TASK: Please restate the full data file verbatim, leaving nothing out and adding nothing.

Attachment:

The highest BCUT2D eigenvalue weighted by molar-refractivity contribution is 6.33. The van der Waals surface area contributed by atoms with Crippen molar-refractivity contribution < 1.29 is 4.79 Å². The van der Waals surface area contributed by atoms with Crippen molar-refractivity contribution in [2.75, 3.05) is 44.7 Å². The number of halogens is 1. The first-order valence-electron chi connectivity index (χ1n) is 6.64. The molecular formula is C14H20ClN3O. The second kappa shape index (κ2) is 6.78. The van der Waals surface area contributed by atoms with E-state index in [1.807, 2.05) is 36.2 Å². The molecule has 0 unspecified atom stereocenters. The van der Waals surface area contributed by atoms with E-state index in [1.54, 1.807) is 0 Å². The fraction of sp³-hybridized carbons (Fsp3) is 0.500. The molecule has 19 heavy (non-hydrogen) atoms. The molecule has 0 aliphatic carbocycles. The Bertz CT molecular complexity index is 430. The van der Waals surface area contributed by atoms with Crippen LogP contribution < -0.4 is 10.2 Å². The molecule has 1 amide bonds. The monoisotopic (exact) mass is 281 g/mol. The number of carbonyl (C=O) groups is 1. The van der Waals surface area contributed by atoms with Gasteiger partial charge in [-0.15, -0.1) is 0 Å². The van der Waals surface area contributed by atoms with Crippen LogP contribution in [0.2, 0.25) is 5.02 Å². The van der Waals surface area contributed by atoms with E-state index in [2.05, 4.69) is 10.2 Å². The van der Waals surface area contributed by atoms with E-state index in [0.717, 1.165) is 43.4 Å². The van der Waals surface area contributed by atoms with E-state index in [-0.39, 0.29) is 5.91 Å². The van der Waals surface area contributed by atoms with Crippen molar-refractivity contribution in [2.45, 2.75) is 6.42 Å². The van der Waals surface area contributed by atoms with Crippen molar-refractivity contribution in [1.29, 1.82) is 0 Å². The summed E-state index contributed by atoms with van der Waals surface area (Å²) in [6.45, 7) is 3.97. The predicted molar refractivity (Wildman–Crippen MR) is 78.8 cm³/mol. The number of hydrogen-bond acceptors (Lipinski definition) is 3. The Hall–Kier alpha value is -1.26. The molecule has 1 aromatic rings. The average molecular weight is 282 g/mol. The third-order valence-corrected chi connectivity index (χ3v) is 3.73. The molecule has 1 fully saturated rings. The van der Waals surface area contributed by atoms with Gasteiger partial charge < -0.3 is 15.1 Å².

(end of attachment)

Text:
The highest BCUT2D eigenvalue weighted by molar-refractivity contribution is 6.33. The van der Waals surface area contributed by atoms with Crippen molar-refractivity contribution < 1.29 is 4.79 Å². The van der Waals surface area contributed by atoms with Crippen molar-refractivity contribution in [2.75, 3.05) is 44.7 Å². The number of halogens is 1. The first-order valence-electron chi connectivity index (χ1n) is 6.64. The molecular formula is C14H20ClN3O. The second kappa shape index (κ2) is 6.78. The van der Waals surface area contributed by atoms with E-state index in [1.807, 2.05) is 36.2 Å². The molecule has 0 unspecified atom stereocenters. The van der Waals surface area contributed by atoms with E-state index in [1.54, 1.807) is 0 Å². The fraction of sp³-hybridized carbons (Fsp3) is 0.500. The molecule has 19 heavy (non-hydrogen) atoms. The molecule has 0 aliphatic carbocycles. The Bertz CT molecular complexity index is 430. The van der Waals surface area contributed by atoms with Crippen LogP contribution < -0.4 is 10.2 Å². The molecule has 1 amide bonds. The monoisotopic (exact) mass is 281 g/mol. The number of carbonyl (C=O) groups is 1. The van der Waals surface area contributed by atoms with Gasteiger partial charge in [-0.15, -0.1) is 0 Å². The van der Waals surface area contributed by atoms with Crippen LogP contribution in [0.2, 0.25) is 5.02 Å². The van der Waals surface area contributed by atoms with E-state index in [2.05, 4.69) is 10.2 Å². The van der Waals surface area contributed by atoms with E-state index in [0.717, 1.165) is 43.4 Å². The van der Waals surface area contributed by atoms with E-state index in [-0.39, 0.29) is 5.91 Å². The van der Waals surface area contributed by atoms with Crippen molar-refractivity contribution in [2.45, 2.75) is 6.42 Å². The van der Waals surface area contributed by atoms with Crippen molar-refractivity contribution in [1.29, 1.82) is 0 Å². The summed E-state index contributed by atoms with van der Waals surface area (Å²) in [6.45, 7) is 3.97. The predicted molar refractivity (Wildman–Crippen MR) is 78.8 cm³/mol. The number of hydrogen-bond acceptors (Lipinski definition) is 3. The Hall–Kier alpha value is -1.26. The molecule has 1 aromatic rings. The average molecular weight is 282 g/mol. The third-order valence-corrected chi connectivity index (χ3v) is 3.73. The molecule has 1 fully saturated rings. The van der Waals surface area contributed by atoms with Gasteiger partial charge < -0.3 is 15.1 Å².